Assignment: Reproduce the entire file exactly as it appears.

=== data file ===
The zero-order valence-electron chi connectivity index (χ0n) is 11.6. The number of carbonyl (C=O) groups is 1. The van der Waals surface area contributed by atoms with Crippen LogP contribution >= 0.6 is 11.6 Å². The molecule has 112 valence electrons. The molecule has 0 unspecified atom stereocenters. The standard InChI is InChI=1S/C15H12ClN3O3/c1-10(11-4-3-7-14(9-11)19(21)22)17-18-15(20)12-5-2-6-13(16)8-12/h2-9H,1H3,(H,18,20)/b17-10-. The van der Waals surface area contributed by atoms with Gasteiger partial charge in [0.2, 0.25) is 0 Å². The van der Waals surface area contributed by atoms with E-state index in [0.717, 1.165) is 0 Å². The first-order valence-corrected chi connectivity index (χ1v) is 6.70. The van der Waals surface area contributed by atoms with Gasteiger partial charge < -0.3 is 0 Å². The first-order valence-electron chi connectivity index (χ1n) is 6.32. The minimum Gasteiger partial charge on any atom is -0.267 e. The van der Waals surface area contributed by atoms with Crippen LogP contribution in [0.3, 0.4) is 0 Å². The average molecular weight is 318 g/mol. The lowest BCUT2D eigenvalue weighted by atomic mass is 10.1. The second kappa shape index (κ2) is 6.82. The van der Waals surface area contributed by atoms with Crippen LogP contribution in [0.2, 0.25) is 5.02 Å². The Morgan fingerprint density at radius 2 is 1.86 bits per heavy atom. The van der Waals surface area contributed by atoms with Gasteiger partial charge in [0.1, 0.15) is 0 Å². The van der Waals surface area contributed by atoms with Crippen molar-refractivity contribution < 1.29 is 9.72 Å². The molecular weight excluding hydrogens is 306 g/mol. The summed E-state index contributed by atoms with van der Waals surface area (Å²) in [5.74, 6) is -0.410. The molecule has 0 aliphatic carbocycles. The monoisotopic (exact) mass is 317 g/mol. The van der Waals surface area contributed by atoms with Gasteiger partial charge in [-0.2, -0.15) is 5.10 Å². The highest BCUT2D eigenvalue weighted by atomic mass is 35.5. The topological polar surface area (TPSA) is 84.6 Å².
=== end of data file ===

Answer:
The zero-order valence-electron chi connectivity index (χ0n) is 11.6. The number of carbonyl (C=O) groups is 1. The van der Waals surface area contributed by atoms with Crippen LogP contribution >= 0.6 is 11.6 Å². The molecule has 112 valence electrons. The molecule has 0 unspecified atom stereocenters. The standard InChI is InChI=1S/C15H12ClN3O3/c1-10(11-4-3-7-14(9-11)19(21)22)17-18-15(20)12-5-2-6-13(16)8-12/h2-9H,1H3,(H,18,20)/b17-10-. The van der Waals surface area contributed by atoms with Gasteiger partial charge in [0.2, 0.25) is 0 Å². The van der Waals surface area contributed by atoms with E-state index in [0.717, 1.165) is 0 Å². The first-order valence-corrected chi connectivity index (χ1v) is 6.70. The van der Waals surface area contributed by atoms with Gasteiger partial charge < -0.3 is 0 Å². The first-order valence-electron chi connectivity index (χ1n) is 6.32. The minimum Gasteiger partial charge on any atom is -0.267 e. The van der Waals surface area contributed by atoms with Crippen LogP contribution in [0.3, 0.4) is 0 Å². The average molecular weight is 318 g/mol. The lowest BCUT2D eigenvalue weighted by atomic mass is 10.1. The second kappa shape index (κ2) is 6.82. The van der Waals surface area contributed by atoms with Crippen LogP contribution in [0.2, 0.25) is 5.02 Å². The Morgan fingerprint density at radius 2 is 1.86 bits per heavy atom. The van der Waals surface area contributed by atoms with Gasteiger partial charge in [0.1, 0.15) is 0 Å². The van der Waals surface area contributed by atoms with Crippen molar-refractivity contribution < 1.29 is 9.72 Å². The molecular weight excluding hydrogens is 306 g/mol. The summed E-state index contributed by atoms with van der Waals surface area (Å²) in [5.74, 6) is -0.410. The molecule has 0 aliphatic carbocycles. The monoisotopic (exact) mass is 317 g/mol. The van der Waals surface area contributed by atoms with Gasteiger partial charge in [-0.2, -0.15) is 5.10 Å². The highest BCUT2D eigenvalue weighted by atomic mass is 35.5. The topological polar surface area (TPSA) is 84.6 Å².